"Sandy" is out of the Bahamas taking a bit of a northwest then north jog, as expected & after slowing some, is starting to accelerate northeast away from Jax reaching Jacksonville's latitude about midday. "Sandy" has steadily weakened since entering the Bahamas & is now taking the classic look of a transition to a more subtropical system. The strongest convection is solidly north of the center & starting to stretch out east-west as if there's a developing warm front. SW shear is helping keep the convection north of the center which will pass Jacksonville 330+ miles to the east. There was a burst of convection near Sandy's center early Sat. & an Air Force Recon. plane did find that the pressure had dropped & winds were still just at the threshold of hurricane strength (had been briefly downgraded to a trop. storm in the 5am advisory). "Sandy" will likely fluctuate between a high end tropical storm & a low end hurricane on its journey through the W. Atlantic before its next landfall early in the week between the Mid Atlantic & New England. Forecast models have come into better agreement -- in general -- regarding an intense hybrid storm turning northwest into or near New England &/or the Delmarva region not too far north of Chesapeake Bay as the upper level trough deepens/sharpens & draws the storm back to the west & northwest. This could turn out to be a historical storm from the Mid Atlantic to the Northeast including such major metro areas as Washington DC, Philadelphia, New York City & Boston.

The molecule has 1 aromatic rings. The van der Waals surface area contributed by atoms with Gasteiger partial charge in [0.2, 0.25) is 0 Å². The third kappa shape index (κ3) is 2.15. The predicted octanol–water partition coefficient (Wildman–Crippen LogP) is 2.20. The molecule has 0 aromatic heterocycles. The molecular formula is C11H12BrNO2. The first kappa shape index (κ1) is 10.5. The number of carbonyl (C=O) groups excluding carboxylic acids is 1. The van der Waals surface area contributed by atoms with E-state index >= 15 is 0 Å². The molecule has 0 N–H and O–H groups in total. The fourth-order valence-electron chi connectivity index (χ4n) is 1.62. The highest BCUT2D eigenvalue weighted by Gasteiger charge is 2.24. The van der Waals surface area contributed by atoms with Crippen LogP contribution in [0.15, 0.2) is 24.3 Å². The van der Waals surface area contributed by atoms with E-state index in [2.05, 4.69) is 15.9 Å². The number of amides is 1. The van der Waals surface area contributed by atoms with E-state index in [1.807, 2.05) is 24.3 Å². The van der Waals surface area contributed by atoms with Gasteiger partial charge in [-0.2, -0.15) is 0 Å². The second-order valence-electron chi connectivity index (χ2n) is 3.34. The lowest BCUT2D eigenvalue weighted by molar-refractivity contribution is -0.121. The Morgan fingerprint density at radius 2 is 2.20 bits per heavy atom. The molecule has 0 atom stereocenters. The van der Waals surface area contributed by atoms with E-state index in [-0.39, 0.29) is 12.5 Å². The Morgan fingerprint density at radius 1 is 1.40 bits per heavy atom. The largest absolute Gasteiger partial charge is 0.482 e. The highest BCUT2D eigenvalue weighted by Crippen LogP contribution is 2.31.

Weather will continue to improve for Jamaica, Cuba, Hispaniola & the Bahamas (areas hit hard but not getting much coverage in the news right now because of the impending "Frankenstorm" (seriously??!!) but will increase for the upper U.S. coast. The combination of the shear + interaction with the strong upper level trough from the west & north & resulting frontal system will give "Sandy" a more subtropical structure this weekend/early next week with an expanding wind field. Cruises to the Bahamas &/or Caribbean will probably be able to resume normal schedules soon.